Plus, through overriding User Knobs on the Live Group, an artist can make changes to its output directly on the LiveGroup node itself, without opening the Live Group script or affecting any other scripts using that Live Group. Python callbacks allow studios to integrate Live Groups into their workflow, from creating notifications when a new version of a Live Group is published, to managing which users can change Live Groups.
Lastly, Live Groups can be a powerful templating tool. Sections of a template can be encapsulated in a Live Group, and used by every artist working on a sequence. As updates are made to that section of the template, they can be pushed out to the entire team and every shot will pick them up on demand. For example a template section, which applies a grade to a specific item of clothing on a CG character, could be used in every shot featuring that character. If the supervisor decides to change that grade then the change only happens once, inside the Live Group, and will propagate out across every shot using the Live Group.”
David continues: “Similarly, an artist could create a Live Group which uses Nuke's 3D system to build up an environment for a sequence. Each compositor on that sequence could simply plug the camera for their specific shot into the Live Group to get the environment for their shot. And as the environment artist keeps refining the background Live Group, every shot will automatically get the changes.”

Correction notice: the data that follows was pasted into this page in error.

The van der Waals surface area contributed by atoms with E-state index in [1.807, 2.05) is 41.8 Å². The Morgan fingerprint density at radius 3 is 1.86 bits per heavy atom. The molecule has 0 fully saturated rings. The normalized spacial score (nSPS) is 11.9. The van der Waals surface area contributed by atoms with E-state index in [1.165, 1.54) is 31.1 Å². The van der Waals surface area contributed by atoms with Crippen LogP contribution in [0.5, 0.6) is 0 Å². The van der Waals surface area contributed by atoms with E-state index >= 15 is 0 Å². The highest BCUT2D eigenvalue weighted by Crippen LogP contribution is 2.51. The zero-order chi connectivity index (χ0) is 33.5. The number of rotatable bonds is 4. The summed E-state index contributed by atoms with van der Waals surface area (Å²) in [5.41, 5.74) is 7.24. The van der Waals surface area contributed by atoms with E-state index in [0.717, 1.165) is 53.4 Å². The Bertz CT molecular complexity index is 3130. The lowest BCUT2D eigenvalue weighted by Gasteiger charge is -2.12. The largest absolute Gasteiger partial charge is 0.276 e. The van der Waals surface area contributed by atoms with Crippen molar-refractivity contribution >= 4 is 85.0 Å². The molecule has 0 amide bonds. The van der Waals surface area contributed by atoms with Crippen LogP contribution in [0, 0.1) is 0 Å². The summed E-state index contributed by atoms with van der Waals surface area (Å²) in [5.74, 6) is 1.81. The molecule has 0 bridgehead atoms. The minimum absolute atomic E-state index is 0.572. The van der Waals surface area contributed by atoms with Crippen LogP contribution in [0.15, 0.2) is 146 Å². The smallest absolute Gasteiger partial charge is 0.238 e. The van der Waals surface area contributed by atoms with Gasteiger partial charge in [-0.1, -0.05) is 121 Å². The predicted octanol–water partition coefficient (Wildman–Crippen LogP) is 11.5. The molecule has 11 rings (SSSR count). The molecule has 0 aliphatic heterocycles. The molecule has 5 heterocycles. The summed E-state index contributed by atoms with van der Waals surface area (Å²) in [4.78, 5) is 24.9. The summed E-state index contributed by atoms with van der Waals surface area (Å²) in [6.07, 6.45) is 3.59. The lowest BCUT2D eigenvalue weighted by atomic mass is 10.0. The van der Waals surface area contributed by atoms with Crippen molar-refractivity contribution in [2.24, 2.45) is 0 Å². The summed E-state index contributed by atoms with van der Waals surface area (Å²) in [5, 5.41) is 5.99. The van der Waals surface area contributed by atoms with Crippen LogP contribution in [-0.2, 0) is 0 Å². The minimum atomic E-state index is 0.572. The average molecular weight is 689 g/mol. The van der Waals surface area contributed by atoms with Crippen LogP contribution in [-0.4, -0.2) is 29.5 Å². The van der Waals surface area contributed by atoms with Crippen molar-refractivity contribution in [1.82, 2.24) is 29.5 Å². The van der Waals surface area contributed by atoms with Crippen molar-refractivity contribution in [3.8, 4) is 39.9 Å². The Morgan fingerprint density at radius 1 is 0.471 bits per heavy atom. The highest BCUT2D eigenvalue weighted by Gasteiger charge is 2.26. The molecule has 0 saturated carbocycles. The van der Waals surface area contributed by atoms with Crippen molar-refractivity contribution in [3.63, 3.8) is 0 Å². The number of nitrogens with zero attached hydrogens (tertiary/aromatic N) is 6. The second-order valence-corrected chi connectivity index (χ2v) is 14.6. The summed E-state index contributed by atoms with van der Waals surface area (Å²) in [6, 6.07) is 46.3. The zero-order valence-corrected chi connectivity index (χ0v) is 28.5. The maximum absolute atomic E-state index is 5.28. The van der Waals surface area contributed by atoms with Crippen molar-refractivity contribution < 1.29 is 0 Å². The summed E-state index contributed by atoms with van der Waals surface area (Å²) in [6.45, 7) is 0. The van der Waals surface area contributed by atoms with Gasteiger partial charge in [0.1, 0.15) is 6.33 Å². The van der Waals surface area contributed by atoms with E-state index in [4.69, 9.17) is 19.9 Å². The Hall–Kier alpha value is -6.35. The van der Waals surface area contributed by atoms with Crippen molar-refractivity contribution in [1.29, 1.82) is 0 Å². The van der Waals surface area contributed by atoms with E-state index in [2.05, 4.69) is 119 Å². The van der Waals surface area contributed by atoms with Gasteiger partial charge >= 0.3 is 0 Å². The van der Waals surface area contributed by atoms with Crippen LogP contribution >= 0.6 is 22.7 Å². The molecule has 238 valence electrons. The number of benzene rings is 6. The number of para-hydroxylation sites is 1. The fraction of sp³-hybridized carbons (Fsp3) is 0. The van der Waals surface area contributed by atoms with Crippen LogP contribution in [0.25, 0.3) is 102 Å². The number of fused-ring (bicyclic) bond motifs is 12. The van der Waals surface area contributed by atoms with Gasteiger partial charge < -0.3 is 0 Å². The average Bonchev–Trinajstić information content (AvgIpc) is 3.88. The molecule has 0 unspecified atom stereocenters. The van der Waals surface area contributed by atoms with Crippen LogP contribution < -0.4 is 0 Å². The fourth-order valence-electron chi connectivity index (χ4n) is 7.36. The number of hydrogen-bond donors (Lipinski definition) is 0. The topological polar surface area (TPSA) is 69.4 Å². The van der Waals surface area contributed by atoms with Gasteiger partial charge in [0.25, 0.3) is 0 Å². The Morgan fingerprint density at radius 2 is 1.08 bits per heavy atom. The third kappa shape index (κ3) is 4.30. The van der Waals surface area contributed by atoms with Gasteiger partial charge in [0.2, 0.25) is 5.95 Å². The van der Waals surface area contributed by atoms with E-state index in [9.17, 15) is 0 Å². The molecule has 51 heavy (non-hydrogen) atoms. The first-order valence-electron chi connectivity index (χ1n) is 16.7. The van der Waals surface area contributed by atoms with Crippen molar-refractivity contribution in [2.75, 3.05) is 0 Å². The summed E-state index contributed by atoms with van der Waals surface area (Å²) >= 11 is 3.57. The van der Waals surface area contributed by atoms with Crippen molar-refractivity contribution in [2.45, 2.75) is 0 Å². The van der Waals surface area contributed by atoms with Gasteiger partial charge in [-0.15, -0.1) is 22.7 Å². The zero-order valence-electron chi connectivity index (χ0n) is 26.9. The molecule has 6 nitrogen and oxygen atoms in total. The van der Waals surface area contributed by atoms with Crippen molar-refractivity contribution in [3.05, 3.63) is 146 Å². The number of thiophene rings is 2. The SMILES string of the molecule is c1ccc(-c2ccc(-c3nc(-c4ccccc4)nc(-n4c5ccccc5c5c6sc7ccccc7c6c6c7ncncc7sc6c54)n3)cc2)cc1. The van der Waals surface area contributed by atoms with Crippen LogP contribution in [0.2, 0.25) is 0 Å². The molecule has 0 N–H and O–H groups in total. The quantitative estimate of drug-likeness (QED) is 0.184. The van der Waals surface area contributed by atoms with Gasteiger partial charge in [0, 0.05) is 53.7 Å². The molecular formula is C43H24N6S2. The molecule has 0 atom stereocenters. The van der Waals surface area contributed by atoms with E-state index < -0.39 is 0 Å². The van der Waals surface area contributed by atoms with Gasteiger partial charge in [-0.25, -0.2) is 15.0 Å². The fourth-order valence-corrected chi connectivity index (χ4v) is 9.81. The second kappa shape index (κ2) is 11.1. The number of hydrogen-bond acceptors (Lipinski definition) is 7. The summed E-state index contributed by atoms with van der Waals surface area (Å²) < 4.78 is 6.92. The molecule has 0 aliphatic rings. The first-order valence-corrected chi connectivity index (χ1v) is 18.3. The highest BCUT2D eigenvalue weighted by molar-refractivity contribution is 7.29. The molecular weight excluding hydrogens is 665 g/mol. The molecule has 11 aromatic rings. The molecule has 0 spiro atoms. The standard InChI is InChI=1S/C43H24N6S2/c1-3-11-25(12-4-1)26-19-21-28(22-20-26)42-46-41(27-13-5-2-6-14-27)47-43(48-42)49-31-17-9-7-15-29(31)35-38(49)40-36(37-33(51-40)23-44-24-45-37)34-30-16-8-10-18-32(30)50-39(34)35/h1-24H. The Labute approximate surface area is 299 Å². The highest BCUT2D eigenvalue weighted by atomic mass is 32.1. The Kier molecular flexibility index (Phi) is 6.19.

Following the introduction of Live Groups, we worked closely with teams using Live Groups in production and as a result have introduced clear UI notifications and corresponding Python callbacks. These give artists more visibility over the state of a Live Group and pipelines greater flexibility when integrating Live Groups into their workflow.
HieroPlayer: your hero for timeline review
In part one of this article series, we espoused the benefits of timeline review for supervisors and leads working in Nuke Studio and Hiero. Better communication and visibility over their teams and projects were just some of the advantages to this way of working.
Fortunately, artists can feel these same benefits by using HieroPlayer as their desktop player to review multi-shot timelines in context, with seamless timeline sharing with Nuke Studio and Hiero.
“Having whole teams work in the same ecosystem of tools, and on the same timeline, proves hugely beneficial to the speed at which they can operate,” Juan Salazar comments. “Supervisors can update timelines in Nuke Studio and Hiero, and their team can quickly access these new timelines in HieroPlayer.